Ohio lawmakers to consider bill aimed at retaining, luring students

Graduates of any Ohio college, public or private, who take a full-time job in the state would be exempt from state income tax for up to three years, under legislation proposed Monday by a Republican lawmaker with an aim of recruiting and retaining Ohio college students.

Businesses that offer paid college internships would receive a tax break, the state would offer up to 100 merit-based scholarships of $25,000 to out-of-state students, and more money would be added to Ohio’s college grant fund for students with associate degrees pursuing a bachelor’s, according to the plan from Rep. Jon Cross of Kenton.

Students would have to be in the top 5% of their graduating class and pursuing degrees in science, technology, engineering, and math to receive the out-of-state scholarships.

The goal “is to incentivize Ohio’s younger population to live, learn, work and prosper in Ohio vs. leaving the state after graduation,” said Cross, chairperson of the House Finance Subcommittee on Higher Education.

Cross didn’t have a price tag for the measure, but said its cost had to be weighed against the potential revenue gain of people staying in the state or coming to Ohio as a result of the incentives. Cross noted that at one time, Ohio had 24 congressional districts, but because of population shifts in other parts of the country it’s down to 15. His legislation should put the state in position to return to 24, he said.

That could be a heavy lift: the states that have gained House seats in recent years—including Texas, Florida and Colorado—have also experienced strong population growth, while Ohio, with about 11.8 million people, has experienced only minimal growth.

Cross was joined by several university presidents at Monday’s announcement, including the leaders of Ohio State, Bowling Green State University, the University of Cincinnati, Marietta College, and Ursuline College in suburban Cleveland.

Twenty-six percent of students at the University of Findlay are from out of state, and 62% of the school’s alumni work in Ohio, said Findlay president Katherine Fell.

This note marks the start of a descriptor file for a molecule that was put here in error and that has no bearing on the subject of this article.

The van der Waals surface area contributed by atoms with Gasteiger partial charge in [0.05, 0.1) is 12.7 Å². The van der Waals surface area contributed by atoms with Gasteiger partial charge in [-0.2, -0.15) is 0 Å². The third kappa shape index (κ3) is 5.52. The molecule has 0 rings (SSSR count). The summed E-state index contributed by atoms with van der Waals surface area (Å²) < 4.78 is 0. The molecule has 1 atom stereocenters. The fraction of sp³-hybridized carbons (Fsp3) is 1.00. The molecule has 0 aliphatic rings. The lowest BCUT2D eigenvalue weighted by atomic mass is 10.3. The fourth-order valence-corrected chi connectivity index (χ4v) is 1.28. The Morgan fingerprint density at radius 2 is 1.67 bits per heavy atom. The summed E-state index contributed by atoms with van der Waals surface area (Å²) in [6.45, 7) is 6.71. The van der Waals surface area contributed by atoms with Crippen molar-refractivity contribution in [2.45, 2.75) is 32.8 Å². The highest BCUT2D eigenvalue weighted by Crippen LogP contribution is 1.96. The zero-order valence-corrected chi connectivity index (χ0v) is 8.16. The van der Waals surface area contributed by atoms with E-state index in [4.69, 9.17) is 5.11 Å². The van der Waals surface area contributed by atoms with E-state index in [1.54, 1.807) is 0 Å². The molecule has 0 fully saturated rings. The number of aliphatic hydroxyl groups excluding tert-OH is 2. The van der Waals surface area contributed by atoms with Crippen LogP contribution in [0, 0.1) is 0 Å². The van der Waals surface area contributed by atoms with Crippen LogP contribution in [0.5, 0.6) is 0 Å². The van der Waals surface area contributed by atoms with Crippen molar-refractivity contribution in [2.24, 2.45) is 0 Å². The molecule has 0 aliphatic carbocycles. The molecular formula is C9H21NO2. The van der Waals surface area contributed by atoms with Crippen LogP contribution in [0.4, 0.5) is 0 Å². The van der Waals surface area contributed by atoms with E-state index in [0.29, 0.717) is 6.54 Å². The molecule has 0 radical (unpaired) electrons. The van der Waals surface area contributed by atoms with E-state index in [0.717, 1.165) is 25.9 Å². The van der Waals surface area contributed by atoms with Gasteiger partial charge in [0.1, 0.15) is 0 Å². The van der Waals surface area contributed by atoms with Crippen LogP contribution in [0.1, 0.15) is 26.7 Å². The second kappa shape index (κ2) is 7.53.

“We would like that to be a larger percentage, and with this bill we believe that will happen,” she said.

Cross said creative approaches are necessary, noting that plenty of other states provide incentives to attract students, including Alabama, which offers generous scholarships to qualifying out-of-state students.

“Who the hell wants to go to Alabama? I don’t,” Cross said. “But there’s a pipeline of students in Ohio that go to Alabama. So we have to get competitive.”

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5 thoughts on “Ohio lawmakers to consider bill aimed at retaining, luring students

  1. Indiana needs something similar for Teachers and Nurses

    Go to a State School, Work in the State at public school or local hospital for X years and your Federal Loans are cleared or dramatically reduced.

    1. The state has no role in the federal loan program, hence is cannot “clear or dramatically reduce” what any student owes. What Indiana can and should do is offer all high school graduates the first year of community college at no cost to the student, and if the student earns a C or better the second year would also be free. This would be an easier, less costly way to better prepare Hoosier kids for better employment opportunities or advancing to a full four-year college degree.

    2. What Indiana can also do is restore the funding cuts made to higher education in 2007/2008 with the stipulation that each school also restores the cuts in the number of in-state students that IU/Purdue/Ball State are admitting.

      Because all of them filled the budget hole, as they said they would, be admitting less Indiana students and taking more out-of-state students who pay a lot more.

  2. This is going to be a total flop. Taxes aren’t the problem in Ohio, it’s social conservatism and austerity budgets. People are willing to pay more to live in places that have better public services and don’t gerrymander their economic centers out of representation. Bottom line is that the politics of Ohio (and Indiana, for that matter) absolutely suck and people don’t want to live there because of it.

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